National Fisherman

REHOBOTH BEACH, Del. - In the next few months, the First State could be the next state to adopt an aquaculture industry on the East Coast.

"Why now? You know, it's time," said E.J. Chalabala.

On the surface, the proposed launch of a new aquaculture industry looks attractive: big bucks for Delaware.

"It's about time for us to start getting into the $119 million industry that makes up the East Coast," said Chalabala, a Restoration Coordinator, Delaware Center for Inland Bays.

But the heated debate over oyster farming boils below the water line.

Rehoboth, Indian River and Little Assawoman Bays are all, on average, about six to eight-feet deep,according to Chalabala. With oyster beds about four feet high, recreational boaters and fishermen, residents and some clammers worry this will drastically change their way of life.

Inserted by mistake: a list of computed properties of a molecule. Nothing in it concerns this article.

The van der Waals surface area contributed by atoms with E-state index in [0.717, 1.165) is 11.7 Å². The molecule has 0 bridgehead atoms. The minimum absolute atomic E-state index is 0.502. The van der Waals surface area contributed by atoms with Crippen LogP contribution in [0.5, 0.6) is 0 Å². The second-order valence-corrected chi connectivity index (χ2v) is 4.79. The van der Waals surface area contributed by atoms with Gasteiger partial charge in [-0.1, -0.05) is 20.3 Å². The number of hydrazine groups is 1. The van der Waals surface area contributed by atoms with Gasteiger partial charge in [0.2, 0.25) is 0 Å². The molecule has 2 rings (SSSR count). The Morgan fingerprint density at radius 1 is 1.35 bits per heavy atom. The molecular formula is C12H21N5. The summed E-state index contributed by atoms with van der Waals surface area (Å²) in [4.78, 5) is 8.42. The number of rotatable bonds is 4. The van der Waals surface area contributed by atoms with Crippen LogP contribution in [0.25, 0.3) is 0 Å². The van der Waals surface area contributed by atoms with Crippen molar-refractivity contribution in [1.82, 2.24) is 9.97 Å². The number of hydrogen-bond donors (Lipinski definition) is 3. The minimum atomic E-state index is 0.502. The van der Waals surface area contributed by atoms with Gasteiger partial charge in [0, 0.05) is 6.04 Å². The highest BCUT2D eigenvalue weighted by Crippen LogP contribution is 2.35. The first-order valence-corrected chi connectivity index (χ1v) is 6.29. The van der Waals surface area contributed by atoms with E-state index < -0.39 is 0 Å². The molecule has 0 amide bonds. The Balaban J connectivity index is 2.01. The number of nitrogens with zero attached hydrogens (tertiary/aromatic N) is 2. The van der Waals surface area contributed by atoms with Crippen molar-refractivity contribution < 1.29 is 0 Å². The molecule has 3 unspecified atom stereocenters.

"It really puts a damper on where we can or can't go and what we can do," said Joshua Alexander, a Long Neck resident.

Todd Dorman works as a commercial clammer in Rehoboth Bay.  He believes that if the law can be changed now to allow lease ground "and take it from the public then they can change the law again" to add more land for oyster farms.

Read the full story at WMDT>>

Inside the Industry

NMFS has awarded 16 grants totaling more than $2.5 million as part of its Bycatch Reduction Engineering Program.

The program supports the development of technological solutions and changes in fishing practices designed to minimize bycatch and aims to to find creative approaches and strategies for reducing bycatch, seabird interactions, and post-release mortality in federally managed fisheries.


Abe Williams, who was elected to the Bristol Bay Regional Seafood Development Association board last spring, has been selected as the new president as of September.

Williams fishes the F/V Crimson Fury, and is president of Nuna Resources, a nonprofit that supports sustainable resource development in rural Alaska, including fighting for an international solution to issues raised by the proposed Pebble Mine project.

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